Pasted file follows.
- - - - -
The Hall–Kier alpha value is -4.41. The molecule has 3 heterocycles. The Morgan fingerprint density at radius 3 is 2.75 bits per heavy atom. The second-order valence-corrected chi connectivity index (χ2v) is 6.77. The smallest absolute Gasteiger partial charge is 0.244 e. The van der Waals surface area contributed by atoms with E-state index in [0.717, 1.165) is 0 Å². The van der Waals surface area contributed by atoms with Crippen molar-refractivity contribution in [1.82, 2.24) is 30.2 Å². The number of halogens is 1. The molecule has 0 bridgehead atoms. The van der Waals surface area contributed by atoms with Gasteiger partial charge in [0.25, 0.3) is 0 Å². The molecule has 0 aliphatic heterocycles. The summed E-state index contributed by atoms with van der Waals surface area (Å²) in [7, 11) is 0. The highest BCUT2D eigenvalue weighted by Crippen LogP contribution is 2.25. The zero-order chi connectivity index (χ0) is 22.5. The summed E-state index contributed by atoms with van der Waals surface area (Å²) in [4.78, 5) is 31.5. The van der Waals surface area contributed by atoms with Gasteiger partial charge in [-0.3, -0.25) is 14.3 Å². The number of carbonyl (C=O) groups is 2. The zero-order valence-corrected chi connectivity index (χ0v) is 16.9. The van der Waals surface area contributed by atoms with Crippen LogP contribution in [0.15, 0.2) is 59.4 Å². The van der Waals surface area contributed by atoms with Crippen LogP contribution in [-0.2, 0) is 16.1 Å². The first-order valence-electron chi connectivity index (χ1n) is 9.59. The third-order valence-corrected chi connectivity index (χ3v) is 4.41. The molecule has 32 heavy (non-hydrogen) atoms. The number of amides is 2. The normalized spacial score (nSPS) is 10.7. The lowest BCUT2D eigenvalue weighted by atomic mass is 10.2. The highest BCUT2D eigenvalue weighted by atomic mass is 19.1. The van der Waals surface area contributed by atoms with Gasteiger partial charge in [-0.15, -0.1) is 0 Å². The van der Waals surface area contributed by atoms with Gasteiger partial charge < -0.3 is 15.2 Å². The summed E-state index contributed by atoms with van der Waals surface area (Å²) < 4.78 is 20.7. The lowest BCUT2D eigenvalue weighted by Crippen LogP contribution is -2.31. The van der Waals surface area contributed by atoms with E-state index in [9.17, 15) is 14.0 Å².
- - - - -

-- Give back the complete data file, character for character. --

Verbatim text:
The Hall–Kier alpha value is -4.41. The molecule has 3 heterocycles. The Morgan fingerprint density at radius 3 is 2.75 bits per heavy atom. The second-order valence-corrected chi connectivity index (χ2v) is 6.77. The smallest absolute Gasteiger partial charge is 0.244 e. The van der Waals surface area contributed by atoms with E-state index in [0.717, 1.165) is 0 Å². The van der Waals surface area contributed by atoms with Crippen molar-refractivity contribution in [1.82, 2.24) is 30.2 Å². The number of halogens is 1. The molecule has 0 bridgehead atoms. The van der Waals surface area contributed by atoms with Gasteiger partial charge in [0.25, 0.3) is 0 Å². The molecule has 0 aliphatic heterocycles. The summed E-state index contributed by atoms with van der Waals surface area (Å²) in [7, 11) is 0. The highest BCUT2D eigenvalue weighted by Crippen LogP contribution is 2.25. The zero-order chi connectivity index (χ0) is 22.5. The summed E-state index contributed by atoms with van der Waals surface area (Å²) in [4.78, 5) is 31.5. The van der Waals surface area contributed by atoms with Gasteiger partial charge in [-0.3, -0.25) is 14.3 Å². The number of carbonyl (C=O) groups is 2. The zero-order valence-corrected chi connectivity index (χ0v) is 16.9. The van der Waals surface area contributed by atoms with Crippen LogP contribution in [0.15, 0.2) is 59.4 Å². The van der Waals surface area contributed by atoms with Crippen LogP contribution in [-0.2, 0) is 16.1 Å². The first-order valence-electron chi connectivity index (χ1n) is 9.59. The third-order valence-corrected chi connectivity index (χ3v) is 4.41. The molecule has 32 heavy (non-hydrogen) atoms. The number of amides is 2. The normalized spacial score (nSPS) is 10.7. The lowest BCUT2D eigenvalue weighted by atomic mass is 10.2. The highest BCUT2D eigenvalue weighted by atomic mass is 19.1. The van der Waals surface area contributed by atoms with Gasteiger partial charge in [-0.15, -0.1) is 0 Å². The van der Waals surface area contributed by atoms with Gasteiger partial charge < -0.3 is 15.2 Å². The summed E-state index contributed by atoms with van der Waals surface area (Å²) < 4.78 is 20.7. The lowest BCUT2D eigenvalue weighted by Crippen LogP contribution is -2.31. The van der Waals surface area contributed by atoms with E-state index in [9.17, 15) is 14.0 Å².